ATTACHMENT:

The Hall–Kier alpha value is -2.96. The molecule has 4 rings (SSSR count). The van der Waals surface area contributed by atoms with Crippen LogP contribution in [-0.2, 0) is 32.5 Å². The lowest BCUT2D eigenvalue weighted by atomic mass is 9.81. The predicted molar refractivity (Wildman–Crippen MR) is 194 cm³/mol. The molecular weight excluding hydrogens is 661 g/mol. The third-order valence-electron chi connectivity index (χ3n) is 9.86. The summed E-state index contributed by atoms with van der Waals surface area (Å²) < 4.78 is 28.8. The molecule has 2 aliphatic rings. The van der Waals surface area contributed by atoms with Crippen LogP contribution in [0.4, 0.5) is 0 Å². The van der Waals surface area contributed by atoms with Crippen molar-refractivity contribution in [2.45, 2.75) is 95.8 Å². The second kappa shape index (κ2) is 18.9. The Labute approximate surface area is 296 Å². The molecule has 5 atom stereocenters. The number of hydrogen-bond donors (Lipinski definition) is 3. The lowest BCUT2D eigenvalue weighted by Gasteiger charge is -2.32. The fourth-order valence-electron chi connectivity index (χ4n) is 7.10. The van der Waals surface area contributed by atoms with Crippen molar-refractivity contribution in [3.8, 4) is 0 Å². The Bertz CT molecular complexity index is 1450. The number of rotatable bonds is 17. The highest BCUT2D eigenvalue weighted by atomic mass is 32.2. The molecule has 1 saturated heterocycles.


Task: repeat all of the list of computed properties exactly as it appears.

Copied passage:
The Hall–Kier alpha value is -2.96. The molecule has 4 rings (SSSR count). The van der Waals surface area contributed by atoms with Crippen LogP contribution in [-0.2, 0) is 32.5 Å². The lowest BCUT2D eigenvalue weighted by atomic mass is 9.81. The predicted molar refractivity (Wildman–Crippen MR) is 194 cm³/mol. The molecular weight excluding hydrogens is 661 g/mol. The third-order valence-electron chi connectivity index (χ3n) is 9.86. The summed E-state index contributed by atoms with van der Waals surface area (Å²) < 4.78 is 28.8. The molecule has 2 aliphatic rings. The van der Waals surface area contributed by atoms with Crippen LogP contribution in [0.4, 0.5) is 0 Å². The van der Waals surface area contributed by atoms with Crippen molar-refractivity contribution in [2.45, 2.75) is 95.8 Å². The second kappa shape index (κ2) is 18.9. The Labute approximate surface area is 296 Å². The molecule has 5 atom stereocenters. The number of hydrogen-bond donors (Lipinski definition) is 3. The lowest BCUT2D eigenvalue weighted by Gasteiger charge is -2.32. The fourth-order valence-electron chi connectivity index (χ4n) is 7.10. The van der Waals surface area contributed by atoms with Crippen molar-refractivity contribution in [3.8, 4) is 0 Å². The Bertz CT molecular complexity index is 1450. The number of rotatable bonds is 17. The highest BCUT2D eigenvalue weighted by atomic mass is 32.2. The molecule has 1 saturated heterocycles.